Barbara Brody (left) and Nickie Shira are part of a STEM programming team that was recently recognized for national awards by the 4-H. (The Enterprise/Carolyn Agrimis)

ONTARIO – Barbara Brody is tearing up, but don’t worry – these are happy tears.

It’s just after 1 p.m. on a Friday afternoon and she’s sitting across from her colleague Nickie Shira at a classroom table in Treasure Valley Community College. As they speak, the two of them can’t stop smiling. 

Brody and Shira are reveling in the fact that both of the science, technology, engineering, and mathematics (STEM) youth programs they helped create have been selected as the winners of national awards from the 4-H.

They aren’t sure they will attend the award ceremony, scheduled for October in Columbus, Ohio. 

The successful projects, Malheur Youth Health Science Day and Malheur Youth Aviation Field Day, give middle schoolers across Malheur County a glimpse at future possible careers. The programs have been in place for a couple of years and both have grown each year.

The national awards made Shira feel like their hard work was being recognized, she said.

“We’re really excited about it,” said Shira. 

 “To have the work that we are doing here be recognized on a nation level is very validating,” Brody said.

 “This was our idea, an eastern Oregon idea,” Brody said of the project. “It’s grassroots work that’s being recognized nationally, which is huge. That’s why it’s so important to me.”

Brody, who works for the Oregon State University’s Malheur County extension office, initially came up with the idea for a youth aviation program after she conducted a needs assessment with community agencies five years ago. When the assessment came back, she noticed that career opportunities in aviation and health sciences came up repeatedly.

Brody worked up a curriculum to use in Ontario schools to introduce students to the aviation field. 

Not much later, Shira, who works for the Malheur Education Service District, saw the work that Brody was doing in Ontario schools and talked to her about the program’s expansion.

“Nickie came in and said ‘Let’s reach every kid in Malheur County,’” said Brody. 

Together, the two educators began reaching out to local businesses and sponsors to see who from the aviation and health sciences fields they could get on board to make STEM careers more accessible to the students of Malheur County.

The response was “overwhelming,” according to Brody.

For the health science day, they worked with local organizations like Saint Alphonsus Medical Center and the nursing program at Treasure Valley Community College. The first Malheur Youth Health Science day took place in December 2016. 

In the day-long event at TVCC, seventh graders interact with health care professionals and college students enrolled in medical programs. 

“They want students to sit in the classrooms and be able to see themselves as future college students, that they can do this,” said Shira.

The aviation field day serves a similar purpose of helping kids envision possible careers, said Brody. 

Tom Frazier of Frazier Aviation, who Brody contacted for help, put her in contact with other businesses in the area that her and Shira “wouldn’t be aware of” without him.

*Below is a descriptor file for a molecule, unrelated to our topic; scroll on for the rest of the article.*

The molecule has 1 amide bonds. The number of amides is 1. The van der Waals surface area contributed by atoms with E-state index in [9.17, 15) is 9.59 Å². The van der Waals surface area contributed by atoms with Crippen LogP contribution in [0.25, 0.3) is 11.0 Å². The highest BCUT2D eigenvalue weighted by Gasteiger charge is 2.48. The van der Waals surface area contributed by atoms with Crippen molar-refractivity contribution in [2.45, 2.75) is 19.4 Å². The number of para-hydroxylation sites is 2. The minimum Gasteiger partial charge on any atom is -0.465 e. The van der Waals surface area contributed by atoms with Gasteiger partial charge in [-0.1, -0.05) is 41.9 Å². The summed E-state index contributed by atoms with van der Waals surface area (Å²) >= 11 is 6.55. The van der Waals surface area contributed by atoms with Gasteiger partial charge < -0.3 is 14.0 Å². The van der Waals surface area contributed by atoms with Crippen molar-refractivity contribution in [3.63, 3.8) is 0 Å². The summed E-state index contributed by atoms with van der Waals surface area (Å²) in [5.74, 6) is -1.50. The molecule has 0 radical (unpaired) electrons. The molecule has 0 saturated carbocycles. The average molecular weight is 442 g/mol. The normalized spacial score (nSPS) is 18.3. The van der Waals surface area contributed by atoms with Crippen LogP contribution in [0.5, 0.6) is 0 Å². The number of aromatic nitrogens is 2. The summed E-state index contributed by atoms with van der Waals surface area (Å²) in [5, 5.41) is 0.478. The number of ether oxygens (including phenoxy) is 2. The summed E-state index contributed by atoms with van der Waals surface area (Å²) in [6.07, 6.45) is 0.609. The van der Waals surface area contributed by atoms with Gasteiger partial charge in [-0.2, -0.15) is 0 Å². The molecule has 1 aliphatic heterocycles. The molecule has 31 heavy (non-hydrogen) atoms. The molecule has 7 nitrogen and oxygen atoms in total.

Frazier, who has been involved with the world of aviation from the late 1960s and with the Aviation Field Day program since it started five years ago, said that the project “keeps getting bigger and bigger.”

He said that these days “all airlines” are looking for pilots and that there are “lots of opportunities” in aviation careers.

“One of the things that we see being here at the airport [in Ontario] is we see and talk to these guys and hear what the shortage is in aviation careers, shortage in pilots and plane mechanics,” said Frazier. “For example, right now, these guys that are here during fire season flying fire tankers, they’re looking for young people that they can get involved in aviation programs to get trained up and then fly those tankers.”

 The Aviation Field Day featured community partners such Life Flight, Frazier Aviation, and the Ontario Municipal Airport. 

These partnerships were instrumental in getting both programs off of the ground, according to Brody. 

Each field day required months of work to develop curriculum, orient volunteers and organize partners.

Each program has grown every year since their implementation. The 2017 health science day had over 700 seventh grade participants from across the county and the aviation day in May this year had over 400 sixth graders from every middle school in Malheur County. 

The program is growing, too. Educators in Grant County have adopted similar hands-on programs inspired by Brody and Shira’s work and other counties from around the state are now asking for their curriculum. 

And because of the awards, Brody and Shira are working on creating curriculum plans for similar programs that can be used nationwide.

To accommodate this growth, both the aviation and the health science workforce development days won’t return until next year. 

Brody and Shira will use the year off to improve the existing programs.

After reviewing the post-event assessments that students filled out, Brody and Shira determined that both field days would be more useful to the kids if they were moved a grade level up.

By making this change, the lessons the students learn in those hands-on experiences will be fresher in their minds as they enter high school and begin thinking about career paths. 

“These are local career pathways. It’s not out of their realm,” said Brody. “We want to keep our kids local and show them those opportunities that are here.”  

“Aviation in eastern Oregon is growing and developing by leaps and bounds due to the fact that Barb Brody, Oregon State University, and Nickie Shira stepped up to the plate,” said Frazier. “They worked diligently for making the program a success.” 

Carolyn Agrimis: [email protected] or 541-473-3377.